A major misconception about trade comes from the way it is phrased. “And when it comes to South Korea, we’ve got a trade agreement up right now, they are sending hundreds of thousands of South Korean cars into the US. That’s all good. We can only get 4,000 to 5,000 into South Korea.” That quote is a perfect example. It makes it seem as though the nation of South Korea is sending the nation of the United States hundreds of thousands of automobiles. In fact, Hyundai, a private company held by private stockholders, which happens to be located in South Korea, is sending its customers its products for an agreed upon price. Of course, the cars go through a dealership first, but at the end of the day it is Hyundai sending a Sonata to Joe Schmo in Memphis. It just so happens that the car Joe Schmo bought happened to be produced in another country outside of his own. It was not the nations of South Korea and the United States that were trading; it was a company and its customer. Hyundai made the decision to sell the car to Joe because they preferred cash to a car, and Joe decided to buy the car from Hyundai because he preferred the car to his cash.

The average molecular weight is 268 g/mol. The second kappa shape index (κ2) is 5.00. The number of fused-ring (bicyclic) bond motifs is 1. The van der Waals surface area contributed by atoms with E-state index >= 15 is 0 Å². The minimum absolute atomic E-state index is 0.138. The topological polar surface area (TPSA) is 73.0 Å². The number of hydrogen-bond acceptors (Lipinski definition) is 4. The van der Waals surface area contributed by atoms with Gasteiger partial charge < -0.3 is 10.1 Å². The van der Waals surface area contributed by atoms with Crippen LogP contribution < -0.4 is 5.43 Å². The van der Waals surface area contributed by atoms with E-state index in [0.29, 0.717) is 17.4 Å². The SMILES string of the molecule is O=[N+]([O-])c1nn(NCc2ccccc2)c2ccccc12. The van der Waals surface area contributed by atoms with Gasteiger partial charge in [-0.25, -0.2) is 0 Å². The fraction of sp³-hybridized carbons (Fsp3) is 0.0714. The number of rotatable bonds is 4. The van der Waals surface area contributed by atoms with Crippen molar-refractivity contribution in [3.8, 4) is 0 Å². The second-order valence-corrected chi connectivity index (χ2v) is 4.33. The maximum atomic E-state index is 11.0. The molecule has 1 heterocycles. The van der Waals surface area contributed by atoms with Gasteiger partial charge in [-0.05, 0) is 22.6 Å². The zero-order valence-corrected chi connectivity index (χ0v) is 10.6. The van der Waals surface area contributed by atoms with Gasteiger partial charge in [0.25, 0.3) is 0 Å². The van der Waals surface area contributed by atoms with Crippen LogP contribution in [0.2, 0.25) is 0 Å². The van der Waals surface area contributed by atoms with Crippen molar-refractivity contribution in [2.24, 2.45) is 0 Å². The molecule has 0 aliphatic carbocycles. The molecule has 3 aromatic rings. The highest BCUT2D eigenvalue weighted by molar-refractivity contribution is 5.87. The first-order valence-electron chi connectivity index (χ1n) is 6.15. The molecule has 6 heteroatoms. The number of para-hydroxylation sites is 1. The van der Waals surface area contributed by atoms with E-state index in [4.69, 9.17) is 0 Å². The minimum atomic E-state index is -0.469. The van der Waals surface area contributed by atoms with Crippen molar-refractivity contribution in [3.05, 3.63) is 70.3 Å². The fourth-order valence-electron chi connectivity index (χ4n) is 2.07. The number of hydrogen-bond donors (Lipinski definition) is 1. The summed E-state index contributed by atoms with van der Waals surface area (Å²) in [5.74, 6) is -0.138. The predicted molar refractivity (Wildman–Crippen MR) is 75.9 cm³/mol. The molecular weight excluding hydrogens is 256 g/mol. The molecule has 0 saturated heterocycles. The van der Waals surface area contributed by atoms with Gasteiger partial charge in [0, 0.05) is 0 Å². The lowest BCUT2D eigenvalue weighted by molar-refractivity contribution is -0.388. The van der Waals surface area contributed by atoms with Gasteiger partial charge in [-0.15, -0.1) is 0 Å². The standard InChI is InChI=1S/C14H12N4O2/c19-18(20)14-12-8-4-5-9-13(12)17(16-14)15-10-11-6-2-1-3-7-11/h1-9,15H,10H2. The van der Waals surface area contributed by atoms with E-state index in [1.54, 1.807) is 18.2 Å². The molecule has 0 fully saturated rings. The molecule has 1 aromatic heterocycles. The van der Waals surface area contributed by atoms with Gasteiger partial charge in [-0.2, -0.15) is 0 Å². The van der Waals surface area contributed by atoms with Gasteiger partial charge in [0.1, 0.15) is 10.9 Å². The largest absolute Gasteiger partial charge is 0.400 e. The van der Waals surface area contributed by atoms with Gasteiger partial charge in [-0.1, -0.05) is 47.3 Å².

Let’s go through President Obama’s quote step by step and explain why Mr. Obama is wrong about free trade being a negative thing.
For far too long, certainly during the course of the Bush administration with the support of Sen. McCain, the attitude has been that any trade agreement is a good trade agreement.